Man, this game was a ride. The Sexy Brutale, or as I like to put it, “Lafcadio Boone’s very, VERY long Saturday”, is a groundhog day loop murder mystery, in which you play as a nosy priest trying to save the rest of the guests of the eponymous casino from getting murdered. The catch is, you’re not allowed to directly interfere with the murders – you must prevent each death by meddling with things in the background. Specific things. Usually with a glowing circle around them. You’ll know.

While for most games this is a bad thing and breaks up the immersion, the game makes up for it by oozing character out of every nook and cranny, with likeable characters dropping dead every few minutes or so as Lafcadio Boone skulks about the mansion, taking an inexplicably long time climbing stairs and crossing hallways, while trying to figure out a way to keep his friends alive before the next reset.

Platform Reviewed: PC
Platform Available: PC (Steam), PS4, Xbox One
Developer: Cavalier Game Studios
Publisher: Tequila Works
Release Date: April 11, 2017
Price: $17.99 /P449.95 (Steam)
This review is based on a retail build provided by the developers/publisher.

While for most games this is a bad thing and breaks up the immersion, the game makes up for it by oozing character out of every nook and cranny, with likeable characters dropping dead every few minutes or so as Lafcadio Boone skulks about the mansion, taking an inexplicably long time climbing stairs and crossing hallways, while trying to figure out a way to keep his friends alive before the next reset.

But wait, if there’s something out to get all the guests, what’s keeping you safe? An enigmatic lady in red gifts you with a bloodstained mask and an odd watch, which lets you relive the day’s events at will. You’re not allowed to stay in the same room as a living person, and this includes the mansion’s myriad would-be assassins – every guest is killed by a member of the mansion staff. Stay too long in a room with a breathing human and you’ll be sent all the way back to the start of the day, at whichever checkpoint you set previously. You’re the only one in the mansion with this power, and everyone else is on a set routine for the rest of the day – outside of when you save them.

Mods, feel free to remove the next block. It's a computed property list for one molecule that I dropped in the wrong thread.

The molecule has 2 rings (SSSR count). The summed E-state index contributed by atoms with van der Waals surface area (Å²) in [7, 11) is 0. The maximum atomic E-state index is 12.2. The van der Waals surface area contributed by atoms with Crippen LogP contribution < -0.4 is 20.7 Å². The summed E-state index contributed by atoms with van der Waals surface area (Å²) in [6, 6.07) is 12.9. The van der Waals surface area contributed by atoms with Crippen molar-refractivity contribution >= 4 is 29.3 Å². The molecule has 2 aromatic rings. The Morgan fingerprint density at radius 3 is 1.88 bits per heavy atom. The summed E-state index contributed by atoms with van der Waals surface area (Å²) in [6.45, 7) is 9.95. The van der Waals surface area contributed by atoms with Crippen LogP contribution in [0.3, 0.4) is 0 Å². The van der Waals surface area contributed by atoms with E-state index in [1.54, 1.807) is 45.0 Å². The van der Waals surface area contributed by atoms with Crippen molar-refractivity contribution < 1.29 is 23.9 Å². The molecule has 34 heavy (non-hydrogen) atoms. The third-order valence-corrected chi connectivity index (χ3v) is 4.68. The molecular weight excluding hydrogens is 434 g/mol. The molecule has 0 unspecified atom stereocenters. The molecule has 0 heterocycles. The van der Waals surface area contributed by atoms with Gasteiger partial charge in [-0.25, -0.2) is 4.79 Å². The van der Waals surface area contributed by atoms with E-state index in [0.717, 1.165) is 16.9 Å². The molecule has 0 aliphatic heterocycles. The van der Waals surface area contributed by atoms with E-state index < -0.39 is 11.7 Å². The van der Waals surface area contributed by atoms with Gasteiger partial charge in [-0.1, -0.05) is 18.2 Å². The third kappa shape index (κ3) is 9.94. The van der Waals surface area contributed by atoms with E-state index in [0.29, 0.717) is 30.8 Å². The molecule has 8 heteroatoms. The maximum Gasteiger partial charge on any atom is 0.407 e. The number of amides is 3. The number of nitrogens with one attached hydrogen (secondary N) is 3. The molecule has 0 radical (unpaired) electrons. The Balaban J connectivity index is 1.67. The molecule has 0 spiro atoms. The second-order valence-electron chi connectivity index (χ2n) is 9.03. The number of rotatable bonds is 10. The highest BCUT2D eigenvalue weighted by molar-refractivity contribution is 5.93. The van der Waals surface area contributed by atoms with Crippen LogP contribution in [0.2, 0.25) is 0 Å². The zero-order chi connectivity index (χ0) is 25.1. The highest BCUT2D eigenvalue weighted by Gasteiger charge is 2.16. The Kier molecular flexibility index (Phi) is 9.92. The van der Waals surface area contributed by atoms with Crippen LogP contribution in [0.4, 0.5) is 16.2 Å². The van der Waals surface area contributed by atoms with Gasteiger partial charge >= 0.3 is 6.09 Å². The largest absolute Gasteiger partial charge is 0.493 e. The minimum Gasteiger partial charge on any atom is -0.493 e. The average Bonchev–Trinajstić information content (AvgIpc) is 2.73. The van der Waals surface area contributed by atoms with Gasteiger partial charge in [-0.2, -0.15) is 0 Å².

Masks play an important role in Brutale, with each guest you save passing you their mask in exchange, along with a bit of their own power. These powers come together to help solve the mysteries in the mansion, with most of them letting you overcome a physical hurdle, or allowing you to get information that you wouldn’t otherwise have had access to. The masks are evocative of their owners, from the blind sculptor Trinity’s moth mask to the voodoo artist Willow’s calavera-inspired mask.

The game does not lack in flavor at any point, and there’s always something to catch your eye in every nook and cranny. The setting also does not disappoint – the guests are all high profile individuals, and the game does not fail to remind you of this at every turn. Books and other treasures can be scrutinized across the mansion, from bottles of expensive wine to obscure texts. It’s a mansion very much in the style of The Great Gatsby, with a little bit of Bioshock thrown in for good measure – there’s little clues to the story if you’re paying attention to all the paraphernalia.